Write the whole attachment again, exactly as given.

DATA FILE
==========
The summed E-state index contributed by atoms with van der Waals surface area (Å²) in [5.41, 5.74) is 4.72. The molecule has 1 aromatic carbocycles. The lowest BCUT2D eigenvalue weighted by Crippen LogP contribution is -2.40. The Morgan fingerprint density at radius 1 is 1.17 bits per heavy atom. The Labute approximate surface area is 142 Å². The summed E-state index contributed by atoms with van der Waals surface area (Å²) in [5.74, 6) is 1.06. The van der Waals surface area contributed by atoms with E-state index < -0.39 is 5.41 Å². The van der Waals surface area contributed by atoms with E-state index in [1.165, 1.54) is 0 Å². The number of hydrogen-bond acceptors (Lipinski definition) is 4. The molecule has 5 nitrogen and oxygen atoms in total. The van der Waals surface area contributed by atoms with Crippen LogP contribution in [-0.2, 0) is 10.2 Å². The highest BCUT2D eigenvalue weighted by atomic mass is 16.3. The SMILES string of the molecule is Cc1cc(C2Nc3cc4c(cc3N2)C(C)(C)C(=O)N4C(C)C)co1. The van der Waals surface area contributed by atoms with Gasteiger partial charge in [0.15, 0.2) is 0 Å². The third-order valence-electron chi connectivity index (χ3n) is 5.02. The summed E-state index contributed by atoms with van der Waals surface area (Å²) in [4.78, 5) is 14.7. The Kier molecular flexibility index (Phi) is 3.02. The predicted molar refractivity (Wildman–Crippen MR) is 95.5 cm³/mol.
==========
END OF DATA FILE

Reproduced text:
The summed E-state index contributed by atoms with van der Waals surface area (Å²) in [5.41, 5.74) is 4.72. The molecule has 1 aromatic carbocycles. The lowest BCUT2D eigenvalue weighted by Crippen LogP contribution is -2.40. The Morgan fingerprint density at radius 1 is 1.17 bits per heavy atom. The Labute approximate surface area is 142 Å². The summed E-state index contributed by atoms with van der Waals surface area (Å²) in [5.74, 6) is 1.06. The van der Waals surface area contributed by atoms with E-state index < -0.39 is 5.41 Å². The van der Waals surface area contributed by atoms with E-state index in [1.165, 1.54) is 0 Å². The number of hydrogen-bond acceptors (Lipinski definition) is 4. The molecule has 5 nitrogen and oxygen atoms in total. The van der Waals surface area contributed by atoms with Crippen LogP contribution in [-0.2, 0) is 10.2 Å². The highest BCUT2D eigenvalue weighted by atomic mass is 16.3. The SMILES string of the molecule is Cc1cc(C2Nc3cc4c(cc3N2)C(C)(C)C(=O)N4C(C)C)co1. The van der Waals surface area contributed by atoms with Gasteiger partial charge in [0.15, 0.2) is 0 Å². The third-order valence-electron chi connectivity index (χ3n) is 5.02. The summed E-state index contributed by atoms with van der Waals surface area (Å²) in [4.78, 5) is 14.7. The Kier molecular flexibility index (Phi) is 3.02. The predicted molar refractivity (Wildman–Crippen MR) is 95.5 cm³/mol.